The point about meat is that it is not very efficient. So we get these beef processing factories, otherwise known as cows, or pigs, that eat lots of grass, drink lots of water – most of which comes out of the back end as waste – take up a lot of space, and then, after a long time interval, they are eaten, in a practise some people think is barbaric. Beef created the Dr Post way is kinder on the environment, uses less resources, is more humane, and it offers another benefit… what is it now, it is quite important. Oh yes that’s right, it may end world hunger.

And that brings us to the really interesting bit. The man who bankrolled Dr Post’s project was none other than a chap called Sergey Brin, a Russian-born immigrant to the USA, who – among other things – co-founded Google. When it comes to innovation Google is a rather interesting company. These days we have all heard of Google Glasses, and most of us have heard of its self-driving car. Did you know it has been looking at wind turbines that fly above the ground like kites? If it is the case that we are in the midst of a new industrial revolution, from an investment point of view picking the winners is a tad difficult.

But some companies – that’s companies with very substantial resources – are good at experimenting, and trying lots of ideas. Google and IBM are good examples. They may well be among the big winners from this revolution. Others, such as some of the giant pharmaceuticals, are like venture capital firms that specialise in an industry and in addition to money can offer distribution and marketing expertise. They are good firms to watch too.

Returning to recent innovations, there is also talk of a new ultra-thin integrated circuit, which may evolve to become a little bit like robotic skin that can monitor your health? This product was developed by Martin Kaltenbrunner at the University of Tokyo. It is perhaps the most interesting idea to emerge so far in this new brave world of wearable devices.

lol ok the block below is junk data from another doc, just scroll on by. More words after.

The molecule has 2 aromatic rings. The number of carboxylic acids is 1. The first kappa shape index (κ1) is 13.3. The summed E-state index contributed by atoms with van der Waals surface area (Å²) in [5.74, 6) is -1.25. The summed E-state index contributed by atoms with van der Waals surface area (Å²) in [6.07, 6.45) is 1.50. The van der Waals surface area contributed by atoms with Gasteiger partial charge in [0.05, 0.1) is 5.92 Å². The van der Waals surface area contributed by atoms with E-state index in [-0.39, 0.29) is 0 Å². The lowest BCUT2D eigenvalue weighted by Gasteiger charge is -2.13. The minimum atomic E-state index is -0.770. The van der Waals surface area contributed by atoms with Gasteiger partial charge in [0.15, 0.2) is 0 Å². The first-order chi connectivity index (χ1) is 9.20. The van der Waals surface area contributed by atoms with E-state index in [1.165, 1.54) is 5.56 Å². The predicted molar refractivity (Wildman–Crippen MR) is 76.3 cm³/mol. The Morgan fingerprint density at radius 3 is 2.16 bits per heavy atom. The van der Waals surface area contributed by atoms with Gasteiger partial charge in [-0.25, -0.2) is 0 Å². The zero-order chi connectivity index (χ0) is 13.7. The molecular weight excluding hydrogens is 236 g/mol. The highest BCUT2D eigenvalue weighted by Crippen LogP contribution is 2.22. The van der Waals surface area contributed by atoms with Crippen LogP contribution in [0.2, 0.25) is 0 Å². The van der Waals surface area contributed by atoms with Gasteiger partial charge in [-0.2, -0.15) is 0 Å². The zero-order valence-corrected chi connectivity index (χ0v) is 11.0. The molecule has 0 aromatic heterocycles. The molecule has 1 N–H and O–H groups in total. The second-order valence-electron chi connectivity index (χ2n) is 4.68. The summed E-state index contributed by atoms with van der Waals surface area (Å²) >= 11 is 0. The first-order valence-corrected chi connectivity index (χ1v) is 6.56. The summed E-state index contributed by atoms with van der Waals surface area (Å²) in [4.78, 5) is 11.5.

Then there is the world of medicine, and pharmaceuticals. Take, as an example, a company called Immunocore, which may have developed a cure for cancer. See: Exclusive: Cancer – A cure just got closer thanks to a tiny British company – and the result could change lives of millions

Immunocore, by the way, according to the ‘Independent’ article has attracted the attention of Genentech in California, which is owned by the Swiss giant Roche and Britain’s GlaxoSmithKline.

And finally, or finally for today, there is Hyperloop. We don’t know much about this product yet, other than it is an idea developed by Elon Musk, co-founder of PayPal, who says it will be able to transport people at 700 miles per hour, cannot crash, is immune to bad weather, and is self-powered, via the aid of solar energy – oh and, by the way, it is supposed to be much cheaper than other forms of transport. Mr Musk has this idea for Hyperloop to be able to transport people from Los Angeles to San Francisco in about 30 minutes. See: How does Elon Musk’s SF-to-LA-in-30-minutes Hyperloop work?

Who knows whether any of the products described here have traction, and indeed for that matter whether Hyperloop uses traction as the means of transporting people?

But they illustrate a point. There are some incredibly interesting radical ideas afoot at the moment.

Computers and the Internet must surely lie behind the new revolution. The latest generation of computers are now so fast they have made it possible to develop ideas in a way that was once impossible. The Internet enables the flow of ideas, and cross fertilisation as brains across the world communicate and share.

But economists still don’t get it. Some still deny that recent innovations have created wreath, and implicitly they are cynical about the next batch – that is assuming they know there is a next batch.

They make a catastrophic error.

Innovation can create wealth, and end poverty; it can lead to mass unemployment and inequality. How we ensure that innovations benefit all, is the big challenge of the 21st century.

Let’s finish by quoting Douglas Adams and drawing a parallel with economists. “The Hitch Hiker’s Guide to the Galaxy defines the marketing division of the Sirius Cybernetics Corporation as ‘a bunch of mindless jerks who’ll be first against the wall when the revolution comes’, with a footnote to the effect that the editors would welcome applications from anyone interested in taking over the post of robotics correspondent.”

“Curiously enough,” continued Adams in his book ‘The Hitch Hiker’s Guide to the Galaxy’, “an edition of the Encyclopaedia Galactica that had the good fortune to fall through a time warp from a thousand years in the future defined the marketing division of the Sirius Cybernetics Corporation as ‘a bunch of mindless jerks who were the first against the wall when the revolution came’.” Do you think economists will be the first against the wall come the new industrial revolution? Or will it be just some of them?

© Investment & Business News 2013